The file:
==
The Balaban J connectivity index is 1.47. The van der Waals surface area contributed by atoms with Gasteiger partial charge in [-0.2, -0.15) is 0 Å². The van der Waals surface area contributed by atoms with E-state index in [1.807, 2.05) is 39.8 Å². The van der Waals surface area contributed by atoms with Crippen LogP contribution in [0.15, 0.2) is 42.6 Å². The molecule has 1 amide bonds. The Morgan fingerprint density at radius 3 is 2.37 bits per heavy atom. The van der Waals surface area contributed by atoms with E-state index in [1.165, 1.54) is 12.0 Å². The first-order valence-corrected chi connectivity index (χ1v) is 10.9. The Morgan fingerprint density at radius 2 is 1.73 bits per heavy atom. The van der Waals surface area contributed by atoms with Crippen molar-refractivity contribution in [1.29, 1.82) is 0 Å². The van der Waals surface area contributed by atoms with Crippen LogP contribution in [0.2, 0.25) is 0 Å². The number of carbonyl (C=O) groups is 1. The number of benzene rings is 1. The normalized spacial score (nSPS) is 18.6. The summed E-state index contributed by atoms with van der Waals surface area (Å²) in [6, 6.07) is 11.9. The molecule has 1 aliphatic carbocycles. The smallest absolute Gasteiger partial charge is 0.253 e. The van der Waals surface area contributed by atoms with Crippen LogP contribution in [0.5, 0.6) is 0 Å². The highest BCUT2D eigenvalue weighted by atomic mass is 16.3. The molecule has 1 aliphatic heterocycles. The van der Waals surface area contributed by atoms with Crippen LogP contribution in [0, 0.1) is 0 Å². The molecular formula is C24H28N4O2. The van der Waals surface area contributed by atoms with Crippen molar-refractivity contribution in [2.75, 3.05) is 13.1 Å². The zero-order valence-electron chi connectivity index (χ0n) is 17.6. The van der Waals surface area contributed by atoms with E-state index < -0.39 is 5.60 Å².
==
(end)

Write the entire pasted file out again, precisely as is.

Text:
The Balaban J connectivity index is 1.47. The van der Waals surface area contributed by atoms with Gasteiger partial charge in [-0.2, -0.15) is 0 Å². The van der Waals surface area contributed by atoms with E-state index in [1.807, 2.05) is 39.8 Å². The van der Waals surface area contributed by atoms with Crippen LogP contribution in [0.15, 0.2) is 42.6 Å². The molecule has 1 amide bonds. The Morgan fingerprint density at radius 3 is 2.37 bits per heavy atom. The van der Waals surface area contributed by atoms with E-state index in [1.165, 1.54) is 12.0 Å². The first-order valence-corrected chi connectivity index (χ1v) is 10.9. The Morgan fingerprint density at radius 2 is 1.73 bits per heavy atom. The van der Waals surface area contributed by atoms with Crippen molar-refractivity contribution in [1.29, 1.82) is 0 Å². The van der Waals surface area contributed by atoms with Crippen LogP contribution in [0.2, 0.25) is 0 Å². The number of carbonyl (C=O) groups is 1. The number of benzene rings is 1. The normalized spacial score (nSPS) is 18.6. The summed E-state index contributed by atoms with van der Waals surface area (Å²) in [6, 6.07) is 11.9. The molecule has 1 aliphatic carbocycles. The smallest absolute Gasteiger partial charge is 0.253 e. The van der Waals surface area contributed by atoms with Crippen LogP contribution in [0.5, 0.6) is 0 Å². The highest BCUT2D eigenvalue weighted by atomic mass is 16.3. The molecule has 1 aliphatic heterocycles. The van der Waals surface area contributed by atoms with Crippen LogP contribution in [0, 0.1) is 0 Å². The molecular formula is C24H28N4O2. The van der Waals surface area contributed by atoms with Crippen molar-refractivity contribution in [2.75, 3.05) is 13.1 Å². The zero-order valence-electron chi connectivity index (χ0n) is 17.6. The van der Waals surface area contributed by atoms with E-state index < -0.39 is 5.60 Å².